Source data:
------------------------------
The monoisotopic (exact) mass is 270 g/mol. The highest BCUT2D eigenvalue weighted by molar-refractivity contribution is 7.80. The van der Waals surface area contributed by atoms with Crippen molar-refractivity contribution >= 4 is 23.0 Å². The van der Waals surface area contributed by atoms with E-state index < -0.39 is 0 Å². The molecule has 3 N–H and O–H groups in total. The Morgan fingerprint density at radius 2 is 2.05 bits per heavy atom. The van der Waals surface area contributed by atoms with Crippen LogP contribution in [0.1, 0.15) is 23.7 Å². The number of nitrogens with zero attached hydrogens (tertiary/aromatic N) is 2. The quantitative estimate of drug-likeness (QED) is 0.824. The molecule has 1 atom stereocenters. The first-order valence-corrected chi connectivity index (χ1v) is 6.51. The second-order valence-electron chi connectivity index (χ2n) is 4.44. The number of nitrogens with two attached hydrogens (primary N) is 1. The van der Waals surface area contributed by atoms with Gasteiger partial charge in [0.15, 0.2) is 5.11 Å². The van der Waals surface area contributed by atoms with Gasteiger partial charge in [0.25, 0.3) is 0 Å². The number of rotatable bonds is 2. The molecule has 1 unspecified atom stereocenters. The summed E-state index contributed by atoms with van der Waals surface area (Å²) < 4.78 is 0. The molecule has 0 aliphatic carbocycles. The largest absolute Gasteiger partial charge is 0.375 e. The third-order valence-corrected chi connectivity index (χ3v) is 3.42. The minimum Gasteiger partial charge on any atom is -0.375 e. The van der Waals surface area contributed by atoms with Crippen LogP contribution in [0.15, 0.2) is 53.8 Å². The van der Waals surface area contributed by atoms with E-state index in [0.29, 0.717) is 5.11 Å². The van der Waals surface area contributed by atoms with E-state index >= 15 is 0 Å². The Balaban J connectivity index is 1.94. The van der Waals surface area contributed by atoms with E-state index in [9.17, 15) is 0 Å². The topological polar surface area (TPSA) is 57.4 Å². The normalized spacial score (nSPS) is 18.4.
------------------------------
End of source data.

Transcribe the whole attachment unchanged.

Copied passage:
The monoisotopic (exact) mass is 270 g/mol. The highest BCUT2D eigenvalue weighted by molar-refractivity contribution is 7.80. The van der Waals surface area contributed by atoms with Crippen molar-refractivity contribution >= 4 is 23.0 Å². The van der Waals surface area contributed by atoms with E-state index < -0.39 is 0 Å². The molecule has 3 N–H and O–H groups in total. The Morgan fingerprint density at radius 2 is 2.05 bits per heavy atom. The van der Waals surface area contributed by atoms with Crippen LogP contribution in [0.1, 0.15) is 23.7 Å². The number of nitrogens with zero attached hydrogens (tertiary/aromatic N) is 2. The quantitative estimate of drug-likeness (QED) is 0.824. The molecule has 1 atom stereocenters. The first-order valence-corrected chi connectivity index (χ1v) is 6.51. The second-order valence-electron chi connectivity index (χ2n) is 4.44. The number of nitrogens with two attached hydrogens (primary N) is 1. The van der Waals surface area contributed by atoms with Gasteiger partial charge in [0.15, 0.2) is 5.11 Å². The van der Waals surface area contributed by atoms with Gasteiger partial charge in [0.25, 0.3) is 0 Å². The number of rotatable bonds is 2. The molecule has 1 unspecified atom stereocenters. The summed E-state index contributed by atoms with van der Waals surface area (Å²) < 4.78 is 0. The molecule has 0 aliphatic carbocycles. The largest absolute Gasteiger partial charge is 0.375 e. The third-order valence-corrected chi connectivity index (χ3v) is 3.42. The minimum Gasteiger partial charge on any atom is -0.375 e. The van der Waals surface area contributed by atoms with Crippen LogP contribution in [0.15, 0.2) is 53.8 Å². The van der Waals surface area contributed by atoms with E-state index in [0.29, 0.717) is 5.11 Å². The van der Waals surface area contributed by atoms with E-state index >= 15 is 0 Å². The Balaban J connectivity index is 1.94. The van der Waals surface area contributed by atoms with E-state index in [9.17, 15) is 0 Å². The topological polar surface area (TPSA) is 57.4 Å². The normalized spacial score (nSPS) is 18.4.